It’s late, almost ten, at the end of a scorching hot bank holiday weekend. It’s dark, but not quite dark enough for the stars to have appeared, although I can see two planets – Venus brilliant to the south-west and Jupiter to the east. The air is cooling nicely and I am on the hunt for a nightingale.
I have been inspired by the wonderful programme last night on Radio 3 (Slow Radio – Nightingales) where half a dozen musicians played their instruments in a Sussex wood, responding to and playing with the song of a nightingale. It was in just such a Sussex wood, maybe twenty years ago, that I heard my first nightingale – it was in earshot of the local speedway track and the little bird easily outsang the tannoy and bikes. No speedway here, but the railway is close by , and there is a steady stream of planes in and out if the American airbase. Plenty of competition!
I am on my way to the pits to where I’ve heard them before, and I am hopeful that this balmy evening will bring one out. However, previous encounters have always been at dusk and I am wondering if I have left it too late? It also crosses my mind that they may not be here yet – they arrive throughout May and this is still only the first week.
I walk down the cinder track, past where the Cow Tree used to be, and I am surprised by the sheer variety of birdsong I can hear. There are geese on the river chuntering away to each other, a raspy crow grumbles behind me in the town somewhere and, over the trees, an absolute din from the colony of terns that have established themselves in recent years. I love watching the terns out on the river – the most beautiful of birds, graceful in the air, dynamic and lithe as they dive for fish, but tonight they are just noise. Then a brief moment of excitement at what turns out to be a blackbird – a tremendous songsmith in its own right, but not what I seek this evening.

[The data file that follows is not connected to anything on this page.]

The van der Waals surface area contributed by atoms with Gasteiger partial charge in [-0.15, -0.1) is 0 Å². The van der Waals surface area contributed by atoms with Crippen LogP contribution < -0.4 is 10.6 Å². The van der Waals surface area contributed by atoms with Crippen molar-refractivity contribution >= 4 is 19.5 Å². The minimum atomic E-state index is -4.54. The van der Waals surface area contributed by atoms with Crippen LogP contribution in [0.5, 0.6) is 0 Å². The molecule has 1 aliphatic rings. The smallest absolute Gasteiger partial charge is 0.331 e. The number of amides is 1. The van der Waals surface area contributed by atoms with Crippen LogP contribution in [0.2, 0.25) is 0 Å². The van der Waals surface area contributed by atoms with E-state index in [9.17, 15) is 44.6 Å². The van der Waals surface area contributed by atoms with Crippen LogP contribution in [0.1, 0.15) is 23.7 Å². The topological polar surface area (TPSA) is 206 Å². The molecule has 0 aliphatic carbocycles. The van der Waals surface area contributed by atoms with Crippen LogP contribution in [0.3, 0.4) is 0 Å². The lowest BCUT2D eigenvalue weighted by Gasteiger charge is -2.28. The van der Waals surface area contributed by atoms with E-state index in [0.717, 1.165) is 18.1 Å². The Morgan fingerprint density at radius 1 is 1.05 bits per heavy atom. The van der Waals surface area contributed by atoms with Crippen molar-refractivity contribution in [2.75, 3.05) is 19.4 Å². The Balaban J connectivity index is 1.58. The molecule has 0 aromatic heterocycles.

In the distance I can hear a cuckoo – they are in the reedbeds beyond the pits. Its call has a haunting quality at this time of night. Less haunting are the oyster catchers with their shrill piping call, and a pheasant that explodes out of the hedge in a flappetty whirr of wings. And then there are all the things I can’t identify – chirrupps and thripps, peep-peepings and whistles as nameless birds ready themselves for sleep. A moorhen calls from the water meadow and I think I can hear an owl hoot, but it is far off and it may be wishful thinking.
I pause, enjoying the cool air as I listen. It is beginning to look like my search will be fruitless so I head for home, this time through the field on the other side of the hedge from the cinder track. I want to get closer to the blackbird who is still singing away – who needs a fancy dan nightingale! Again I pause to listen.
Bloody hell! A fox barks! It can’t be more than ten or fifteen yards away and I jump. I know it can’t hurt me, but my hair is on end and shivers are racing up and down my spine. Thrilled, and heart pounding, I walk on.
I can see the stars now, and it is discernibly darker. No nightingales this evening, so I’ll try again later in the week – blackbird excepted, most of the birds have gone quiet, leaving me alone with just the church bells sounding out eleven o’clock and the fox barking somewhere behind me in the dark black woods.
One thought on “Luscinia megarhynchos”
Lovely and funny post! Thank you!